A GROUP of campaigners are attempting to save the old Copperworks School in Burry Port, which they claim is in line to be demolished by Carmarthenshire County Council for a housing development.
The school was built for the children of the workers at the old copper works and is a link to the areas industrial past. The building sits in an impressive walled enclosure alongside another large community building.
It is one of a number of former community buildings in the town, which is being considered for sale by the County and the Town councils.
On Tuesday (Mar 1) we visited the school and met with a lady called Ros, who is one of the campaigners.
She told The Herald: “The council want to have planning permission to develop the land and so the school would be demolished. We would like to save the school for the community.
“The council have given us a six month period to come up with some ideas. We would like to see the community taking part in the survey asking them what sorts of things they would like to see in the area.”
Ros continued: “We would like to see the school being used for a cinema, a market, a well-being centre, a dance studio and a community meeting place. We would look at getting grants but it would also have to be sustained through private enterprise like a coffee shop. We could also keep it as a community space and include affordable housing.”
NOT AN EASY TASK
Explaining the difficulties, Ros told us: “We would like to take it on a peppercorn rent, but the council don’t see that as an option.
“It is okay for the council to tell us they need affordable housing, but we also need community spaces. We only found out about the sale when we saw a man up a ladder doing a survey. We were told there was a reference to it in the Town Council minutes!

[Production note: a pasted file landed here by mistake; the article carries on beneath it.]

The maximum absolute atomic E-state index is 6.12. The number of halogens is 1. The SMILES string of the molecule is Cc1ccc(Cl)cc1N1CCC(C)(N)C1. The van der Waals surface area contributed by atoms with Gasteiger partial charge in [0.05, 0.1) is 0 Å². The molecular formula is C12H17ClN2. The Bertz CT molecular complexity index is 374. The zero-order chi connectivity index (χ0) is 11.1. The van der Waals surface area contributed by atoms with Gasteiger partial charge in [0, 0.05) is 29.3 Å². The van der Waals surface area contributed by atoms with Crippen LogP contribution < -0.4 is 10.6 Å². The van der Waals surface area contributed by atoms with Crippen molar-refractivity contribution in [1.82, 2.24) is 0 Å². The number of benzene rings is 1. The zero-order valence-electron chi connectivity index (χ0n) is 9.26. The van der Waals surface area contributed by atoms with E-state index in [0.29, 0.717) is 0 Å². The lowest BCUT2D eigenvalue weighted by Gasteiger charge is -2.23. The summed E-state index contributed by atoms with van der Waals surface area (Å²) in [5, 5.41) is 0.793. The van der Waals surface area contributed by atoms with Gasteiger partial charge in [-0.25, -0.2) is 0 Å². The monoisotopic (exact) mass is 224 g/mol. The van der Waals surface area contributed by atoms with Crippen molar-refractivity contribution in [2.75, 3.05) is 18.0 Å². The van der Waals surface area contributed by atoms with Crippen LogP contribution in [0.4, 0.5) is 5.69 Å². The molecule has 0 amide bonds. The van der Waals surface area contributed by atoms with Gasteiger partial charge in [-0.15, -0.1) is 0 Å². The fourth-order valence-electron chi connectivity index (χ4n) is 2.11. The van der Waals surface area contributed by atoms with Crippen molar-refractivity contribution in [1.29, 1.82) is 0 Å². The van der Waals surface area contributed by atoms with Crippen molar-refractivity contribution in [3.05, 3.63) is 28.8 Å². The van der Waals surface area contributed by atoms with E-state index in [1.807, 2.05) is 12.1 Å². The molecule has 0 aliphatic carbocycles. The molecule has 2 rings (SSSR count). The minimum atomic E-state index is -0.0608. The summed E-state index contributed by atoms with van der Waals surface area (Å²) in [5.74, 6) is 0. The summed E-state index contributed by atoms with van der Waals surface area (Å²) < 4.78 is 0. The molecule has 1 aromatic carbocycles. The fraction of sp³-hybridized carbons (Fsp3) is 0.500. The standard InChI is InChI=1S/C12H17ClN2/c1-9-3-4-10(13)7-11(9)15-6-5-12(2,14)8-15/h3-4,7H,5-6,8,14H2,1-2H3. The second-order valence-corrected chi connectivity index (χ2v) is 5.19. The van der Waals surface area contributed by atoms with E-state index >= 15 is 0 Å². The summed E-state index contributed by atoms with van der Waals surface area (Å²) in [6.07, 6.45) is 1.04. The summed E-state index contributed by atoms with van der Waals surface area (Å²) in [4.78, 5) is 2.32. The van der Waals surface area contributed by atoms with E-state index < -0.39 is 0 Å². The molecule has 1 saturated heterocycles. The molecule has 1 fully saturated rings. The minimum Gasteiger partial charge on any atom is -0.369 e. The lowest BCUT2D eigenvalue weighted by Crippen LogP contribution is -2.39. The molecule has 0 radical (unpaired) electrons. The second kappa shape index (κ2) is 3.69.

“This building is one of the last remaining links to the area’s industrial heritage. It was built by the Elkingtons and the Masons for the children of the workers at the copper works. At a point when people really need community space this is an ideal place to start.
“In the minutes of the council meeting they actually say they will have a plaque here when it has been demolished. There is a lot of new building going on in Burry Port. There is a new school and more housing but there are no community meeting places included.
“I would like to think that we could get help to keep this building for the community. The council elections are coming up and it will be interesting to see which side of the fence they sit on regarding this building.”
A look at the buildings of the school shows that it is not long since works have been done on their interior. If the school was demolished, the money spent on those works would appear to have been a waste of public funds.
The Herald tried to contact the County Councillors for Burry Port.
We were told that Councillor Pat Jones was ill and would not be able to speak to us.
Councillor John James was unavailable. Instead, we spoke with Town Councillor Mike Theodolu. We asked Cllr Theodolu what the Town Council’s stand point was on the school and what the future plans were for the school.
He told us: “The council took a decision a few months ago to allow a period of time for the community group that was interested in using it as an arts centre to see what could come up with and whether they could get the funding, the support and business plan to do anything it.
“We gave them a deadline by which they had to come back to us for the end of April or May. If they have not come back to us with something that is a goer then we will find an alternative.”
VALUE FOR MONEY
The Herald asked Councillor Theodolu if the Town Council had conducted any consultation with the community on the future of the building and if they would back a community enterprise. He explained: “The site belongs to the Town Council. We have a duty to get value for money for any asset.